Supports high-resolution photos and inline slide shows.
Active social community.
Lots of ways to communicate with your blog.
Some Tumblr custom templates require a purchase.
Tumblr’s post editor may seem somewhat limited if you write a lot or want a lot of formatting options.
Tumblr is a newer and easier-to-use alternative to well-established online blogging services like
TypePad () , and Blogger. And yet Tumblr manages to rival the big guys in its feature set.
It is worth noting that Tumblr clearly loves Macs. Mac users can post using a radically simple OS X Dashboard widget and iPhone users can use Tumblr’s iPhone app. (There’s also an app for Blackberry users but so far no app for Android.) Tumblr also supports a growing number of third-party apps, including an app that backs up your blog to your Mac, an app that optimizes your blog for viewing on an iPhone, and a couple of others that allow you to work with Tumblr on an iPad.
Tumblr’s streamlined editor lacks some of the editing tools found in other blogging services, such as buttons for paragraph indent and “outdent” and a full-screen editing option, and the relatively small text entry field doesn’t encourage you to write dissertations. So in general, Tumblr seems best suited to short, quick posts. But Tumblr does not put a limit on the number of words in a post and you can in fact write quite lengthy posts if you wish to.
Tumblr is well integrated with other blogging, microblogging, and social networking services like Twitter and Facebook, so your Tumblr posts can be noted automatically on the other services where friends and adoring fans may be following you. Use the integrated Google Feedburner feature to create and manage your RSS feed. Tumblr also supports Google Analytics so you can see how well you’re doing on the Web. It should be noted that most of these are not unique advantages of Tumblr; many if not most other blogging services provide the same or similar features. I mention them here because, at first glance, you might think that Tumblr could not possible compete with the big services in all of these respects, and yet it does.
I was impressed by Tumblr’s extensive library of attractive design templates, called themes. There are a huge number of great themes available for free, but there are also custom themes that can be purchased right inside Tumblr. Prices for custom themes are reasonable, generally in the range of $9 to $19, with a few costing as much as $49.
Once you’ve purchased a theme from their Theme Garden, it’s yours to keep forever. Most themes let you customize a few things such as background color and some themes give you a few more options, but generally it’s not as easy on Tumblr to modify your theme or the structure of your page as it is, say, on Blogger. If you are an ace at HTML and CSS, you can roll your own theme, and Tumblr even helps you share your theme with its millions of users. I personally found quite a few themes that I really liked and I never felt the need to customize my blog’s look beyond the choice of a theme.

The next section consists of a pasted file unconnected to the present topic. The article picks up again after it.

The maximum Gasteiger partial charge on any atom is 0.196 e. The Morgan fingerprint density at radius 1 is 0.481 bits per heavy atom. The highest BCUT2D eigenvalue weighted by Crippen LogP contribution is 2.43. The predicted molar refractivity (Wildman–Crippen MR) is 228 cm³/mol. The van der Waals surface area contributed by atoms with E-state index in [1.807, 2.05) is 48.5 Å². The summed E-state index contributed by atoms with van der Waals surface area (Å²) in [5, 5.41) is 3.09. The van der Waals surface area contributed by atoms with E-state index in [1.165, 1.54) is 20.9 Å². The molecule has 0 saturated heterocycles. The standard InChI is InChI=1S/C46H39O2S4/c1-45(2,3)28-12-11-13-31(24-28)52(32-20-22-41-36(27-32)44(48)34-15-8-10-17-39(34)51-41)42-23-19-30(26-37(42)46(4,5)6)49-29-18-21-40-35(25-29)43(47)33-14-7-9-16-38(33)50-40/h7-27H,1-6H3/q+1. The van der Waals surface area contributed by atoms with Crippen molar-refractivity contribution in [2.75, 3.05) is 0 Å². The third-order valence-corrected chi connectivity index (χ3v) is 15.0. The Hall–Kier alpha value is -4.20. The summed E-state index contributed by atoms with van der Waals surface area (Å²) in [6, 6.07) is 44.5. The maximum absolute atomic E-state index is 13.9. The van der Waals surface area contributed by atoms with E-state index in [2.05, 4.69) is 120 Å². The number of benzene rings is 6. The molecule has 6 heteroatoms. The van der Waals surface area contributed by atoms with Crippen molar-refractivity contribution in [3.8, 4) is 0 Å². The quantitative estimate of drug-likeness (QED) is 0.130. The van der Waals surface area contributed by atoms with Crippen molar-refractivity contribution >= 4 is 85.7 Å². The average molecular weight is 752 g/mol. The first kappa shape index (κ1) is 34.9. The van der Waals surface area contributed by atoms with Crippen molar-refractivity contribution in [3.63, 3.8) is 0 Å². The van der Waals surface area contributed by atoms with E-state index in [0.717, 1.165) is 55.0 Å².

As with other blogging services, Tumblr lets you create additional pages for special content (say, your autobiography). Of course, you can map your blog to your personal domain.
As a photographer, I really like the fact that Tumblr provides easy support for high-resolution photos. I can show high-res photos in Blogger or TypePad, but it’s a little more work. And Tumblr has a cool way of displaying galleries of photos right in the body of posts, so users are not forced to navigate away to a separate gallery page. One small downside: If you embed a gallery in a post, it’s not as easy for users to comment on a particular photo as it is, say, in a Facebook photo gallery where each photo can be viewed and commented on individually.
Talk to me. Or not.
At times, I began to feel that Tumblr is what Facebook ought to be—easy to use, easy to customize, feature-rich, without a limit on the number of words in posts, and with a far less restrictive limit on the size of photos. And while you can be a private blogger on Tumblr if you want, Tumblr encourages its users to get social. Group blogging is possible. There’s a way to add an “Ask me anything” link to your pages to encourage input from your readers. If you tag your posts, they can be found more easily in the sea of posts on similar topics by other Tumblr users.
And if you want to be all cloak and dagger, you can password-protect your blog and share the URL and password only with friends who have the appropriate security clearance.
Macworld’s buying advice
Even though I feel that it’s aimed at a hipper and less long-winded blogger than I am, I liked Tumblr a lot. And while I generally think of online services as being platform-agnostic, Tumblr does offer particularly good external support for users of Mac OS X, the iPhone and the iPad. If you are the kind of blogger who plans to post a lot, especially if you’ll be doing it from deep within your Apple lifestyle, be sure to check out Tumblr.
[William Porter is a database applications developer and event photographer in Dallas.]